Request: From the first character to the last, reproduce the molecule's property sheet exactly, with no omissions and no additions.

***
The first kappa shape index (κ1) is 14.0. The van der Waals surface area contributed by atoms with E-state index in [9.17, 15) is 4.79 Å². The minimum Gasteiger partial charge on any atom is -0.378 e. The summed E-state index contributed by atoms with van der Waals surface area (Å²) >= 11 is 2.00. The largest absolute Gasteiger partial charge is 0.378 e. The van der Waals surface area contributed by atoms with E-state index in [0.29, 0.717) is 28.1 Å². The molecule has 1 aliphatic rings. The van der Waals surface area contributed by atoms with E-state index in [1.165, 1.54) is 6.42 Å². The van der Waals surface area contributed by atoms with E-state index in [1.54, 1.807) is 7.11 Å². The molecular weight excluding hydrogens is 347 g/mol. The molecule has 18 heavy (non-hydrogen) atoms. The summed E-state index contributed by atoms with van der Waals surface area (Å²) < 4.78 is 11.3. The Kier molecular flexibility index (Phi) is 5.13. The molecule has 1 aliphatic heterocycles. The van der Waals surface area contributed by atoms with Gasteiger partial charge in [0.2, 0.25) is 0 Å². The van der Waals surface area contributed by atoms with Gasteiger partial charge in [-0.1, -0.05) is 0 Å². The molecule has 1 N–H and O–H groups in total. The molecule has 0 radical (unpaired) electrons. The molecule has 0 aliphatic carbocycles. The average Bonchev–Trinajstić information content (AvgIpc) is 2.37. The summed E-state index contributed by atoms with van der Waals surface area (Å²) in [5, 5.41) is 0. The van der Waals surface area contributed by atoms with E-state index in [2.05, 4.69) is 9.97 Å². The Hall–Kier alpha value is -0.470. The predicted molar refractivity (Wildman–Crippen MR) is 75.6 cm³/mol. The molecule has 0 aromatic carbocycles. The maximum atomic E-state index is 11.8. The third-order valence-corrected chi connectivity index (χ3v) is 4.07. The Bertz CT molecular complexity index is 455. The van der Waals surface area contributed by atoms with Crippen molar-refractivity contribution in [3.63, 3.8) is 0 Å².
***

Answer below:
The first kappa shape index (κ1) is 14.0. The van der Waals surface area contributed by atoms with E-state index in [9.17, 15) is 4.79 Å². The minimum Gasteiger partial charge on any atom is -0.378 e. The summed E-state index contributed by atoms with van der Waals surface area (Å²) >= 11 is 2.00. The largest absolute Gasteiger partial charge is 0.378 e. The van der Waals surface area contributed by atoms with E-state index in [0.29, 0.717) is 28.1 Å². The molecule has 1 aliphatic rings. The van der Waals surface area contributed by atoms with E-state index in [1.165, 1.54) is 6.42 Å². The van der Waals surface area contributed by atoms with E-state index in [1.54, 1.807) is 7.11 Å². The molecular weight excluding hydrogens is 347 g/mol. The molecule has 18 heavy (non-hydrogen) atoms. The summed E-state index contributed by atoms with van der Waals surface area (Å²) < 4.78 is 11.3. The Kier molecular flexibility index (Phi) is 5.13. The molecule has 1 aliphatic heterocycles. The van der Waals surface area contributed by atoms with Gasteiger partial charge in [0.2, 0.25) is 0 Å². The van der Waals surface area contributed by atoms with Gasteiger partial charge in [-0.1, -0.05) is 0 Å². The molecule has 1 N–H and O–H groups in total. The molecule has 0 radical (unpaired) electrons. The molecule has 0 aliphatic carbocycles. The average Bonchev–Trinajstić information content (AvgIpc) is 2.37. The summed E-state index contributed by atoms with van der Waals surface area (Å²) in [5, 5.41) is 0. The van der Waals surface area contributed by atoms with E-state index in [2.05, 4.69) is 9.97 Å². The Hall–Kier alpha value is -0.470. The predicted molar refractivity (Wildman–Crippen MR) is 75.6 cm³/mol. The molecule has 0 aromatic carbocycles. The maximum atomic E-state index is 11.8. The third-order valence-corrected chi connectivity index (χ3v) is 4.07. The Bertz CT molecular complexity index is 455. The van der Waals surface area contributed by atoms with Crippen molar-refractivity contribution in [3.63, 3.8) is 0 Å².